FALLS CHURCH, VA (PRWEB) June 29, 2004
In recent weeks and months, media attention questioning the healthfulness of low-carb diets has heated up, once again. Everything from the low-carb diets to the new foods being introduced are under the microscope of scrutiny. The war-of-words between which approach and which foods are healthier - low-fat or low-carb - has taken center stage again while consumers get lost in the crossfire.
This isn't to say all the criticism is unfounded. "In some instances, criticism of low-carb is well founded," said Regina Schumann, COO of the Carbohydrate Awareness Council (CAC). "Some of the new product introductions, touted as 'low-carb', do little more than replace old junk food with new junk food. In an environment with no legal definition of 'low-carb', consumers are confused. The CAC agrees with one recent position taken by the newly formed Partnership for Essential Nutrition: A high priority must be placed on advocating for effective public policy to protect consumers from misleading 'low-carb' claims in food and beverage marketing."
Criticism of a low-carb dietary approach is not offering solutions to tackle America's obesity epidemic, however. "But that does not close the door of opportunity to enter into a healthy dialogue about nutrition, health and addressing the obesity epidemic," said Dr. Gil Wilshire, MD, FACOG, President and Chief Scientific Officer of the CAC. "In the United States, we are at a crisis level of obesity, and diabetes continues to be diagnosed at alarming rates. This is occurring despite more than 20 years of advocacy for low-fat diets."
Joy Pape, RN, BSN, CDE, WOCN, who sits on the CAC's Scientific Advisory Committee added, "We invite all concerned parties to step forward so we may open up a dialogue. The CAC is committed to making a difference and helping to improve the health of our nation. Organizations that are truly interested in our countryÂs health will support and incorporate emerging evidence into recommendations and practice. Surely they agree that no one diet is appropriate for everyone."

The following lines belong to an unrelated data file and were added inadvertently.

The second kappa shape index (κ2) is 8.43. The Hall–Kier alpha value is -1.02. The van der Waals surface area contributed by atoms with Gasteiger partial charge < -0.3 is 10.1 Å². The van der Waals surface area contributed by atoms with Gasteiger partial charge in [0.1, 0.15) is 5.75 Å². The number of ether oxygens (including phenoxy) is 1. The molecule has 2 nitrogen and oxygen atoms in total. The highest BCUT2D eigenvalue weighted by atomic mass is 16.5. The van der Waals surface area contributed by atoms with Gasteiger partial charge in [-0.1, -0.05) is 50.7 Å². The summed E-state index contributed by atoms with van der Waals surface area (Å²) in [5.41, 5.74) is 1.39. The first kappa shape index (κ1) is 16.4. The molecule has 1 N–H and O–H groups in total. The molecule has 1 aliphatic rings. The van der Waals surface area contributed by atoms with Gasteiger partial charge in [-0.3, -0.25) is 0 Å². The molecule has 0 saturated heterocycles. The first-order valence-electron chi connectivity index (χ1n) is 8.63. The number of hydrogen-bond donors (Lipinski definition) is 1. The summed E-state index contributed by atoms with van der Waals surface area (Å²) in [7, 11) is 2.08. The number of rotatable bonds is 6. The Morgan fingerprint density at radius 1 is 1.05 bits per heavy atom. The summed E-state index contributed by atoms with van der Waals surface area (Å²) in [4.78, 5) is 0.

Could two diametrically opposed approaches - reducing fat & calories and low-carb - sit at the same table to begin a dialogue and review the scientific evidence?
"We have to start somewhere," said Keith Berkowitz, MD, of the Center for Balanced Health in New York City, "The continued low fat, low-carb debate distracts from the common mission each side is striving to achieve - that is, winning the war against the pandemic spread of obesity and each of its associated life-threatening conditions. Supporting the patient and their nutritional choice will foster better outcomes and lessen confusion for those who need to lose or maintain weight and health. The research shows that weight and health risks can be reduced with nutritional intervention. Professionals need to be prepared to provide individuals with options. No single dietary approach works for everyone. Thus, making it is necessary to explore the effectiveness of various approaches so clinicians can tailor recommendations to the individual."
Part of the Mission of the CAC is to establish dialogue amongst healthcare professionals, researchers, and industry experts, within a context of high ethical and scientific standards. In the coming months, the CAC will schedule a series of round-table discussions, which includes all approaches, to evaluate the scientific evidence objectively. Interested parties and organizations are encouraged to contact the CAC for more information so that energies may be focused where they belong: on improving the health of America through scientifically effective approaches.
Dr. Wilshire added, "As an organization, we're hoping to start the process of looking at all effective nutritional approaches so the medical community can utilize effective tools to affect change for the health of the nation, thus avoiding a political battle that overlooks the help professionals are committed to providing to the community."
Those individuals and organizations who would like to participate may contact the CAC via email at firstname.lastname@example.org or visit the website for additional contact information at http://www.carbaware.org
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